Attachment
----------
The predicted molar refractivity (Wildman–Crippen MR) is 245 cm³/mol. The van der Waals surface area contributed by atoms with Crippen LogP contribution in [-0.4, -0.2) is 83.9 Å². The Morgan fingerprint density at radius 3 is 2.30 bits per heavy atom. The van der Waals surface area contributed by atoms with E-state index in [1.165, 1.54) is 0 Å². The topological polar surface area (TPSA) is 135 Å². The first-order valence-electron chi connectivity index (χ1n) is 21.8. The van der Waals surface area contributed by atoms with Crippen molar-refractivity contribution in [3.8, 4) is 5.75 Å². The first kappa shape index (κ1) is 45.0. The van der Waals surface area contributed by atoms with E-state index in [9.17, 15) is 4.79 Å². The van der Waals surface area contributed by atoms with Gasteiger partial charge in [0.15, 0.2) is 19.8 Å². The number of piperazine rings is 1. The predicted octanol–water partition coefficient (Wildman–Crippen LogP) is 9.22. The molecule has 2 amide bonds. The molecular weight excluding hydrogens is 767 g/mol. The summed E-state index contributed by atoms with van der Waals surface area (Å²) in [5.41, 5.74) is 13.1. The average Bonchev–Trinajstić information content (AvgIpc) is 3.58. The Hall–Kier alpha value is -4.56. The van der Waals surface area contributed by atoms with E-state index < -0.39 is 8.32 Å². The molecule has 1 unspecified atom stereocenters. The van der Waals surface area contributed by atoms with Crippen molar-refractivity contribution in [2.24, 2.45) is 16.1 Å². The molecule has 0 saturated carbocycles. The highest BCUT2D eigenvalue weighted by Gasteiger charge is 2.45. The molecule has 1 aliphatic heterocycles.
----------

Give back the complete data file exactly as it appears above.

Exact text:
The predicted molar refractivity (Wildman–Crippen MR) is 245 cm³/mol. The van der Waals surface area contributed by atoms with Crippen LogP contribution in [-0.4, -0.2) is 83.9 Å². The Morgan fingerprint density at radius 3 is 2.30 bits per heavy atom. The van der Waals surface area contributed by atoms with E-state index in [1.165, 1.54) is 0 Å². The topological polar surface area (TPSA) is 135 Å². The first-order valence-electron chi connectivity index (χ1n) is 21.8. The van der Waals surface area contributed by atoms with Crippen molar-refractivity contribution in [3.8, 4) is 5.75 Å². The first kappa shape index (κ1) is 45.0. The van der Waals surface area contributed by atoms with E-state index in [9.17, 15) is 4.79 Å². The van der Waals surface area contributed by atoms with Gasteiger partial charge in [0.15, 0.2) is 19.8 Å². The number of piperazine rings is 1. The predicted octanol–water partition coefficient (Wildman–Crippen LogP) is 9.22. The molecule has 2 amide bonds. The molecular weight excluding hydrogens is 767 g/mol. The summed E-state index contributed by atoms with van der Waals surface area (Å²) in [5.41, 5.74) is 13.1. The average Bonchev–Trinajstić information content (AvgIpc) is 3.58. The Hall–Kier alpha value is -4.56. The van der Waals surface area contributed by atoms with E-state index < -0.39 is 8.32 Å². The molecule has 1 unspecified atom stereocenters. The van der Waals surface area contributed by atoms with Crippen molar-refractivity contribution in [2.24, 2.45) is 16.1 Å². The molecule has 0 saturated carbocycles. The highest BCUT2D eigenvalue weighted by Gasteiger charge is 2.45. The molecule has 1 aliphatic heterocycles.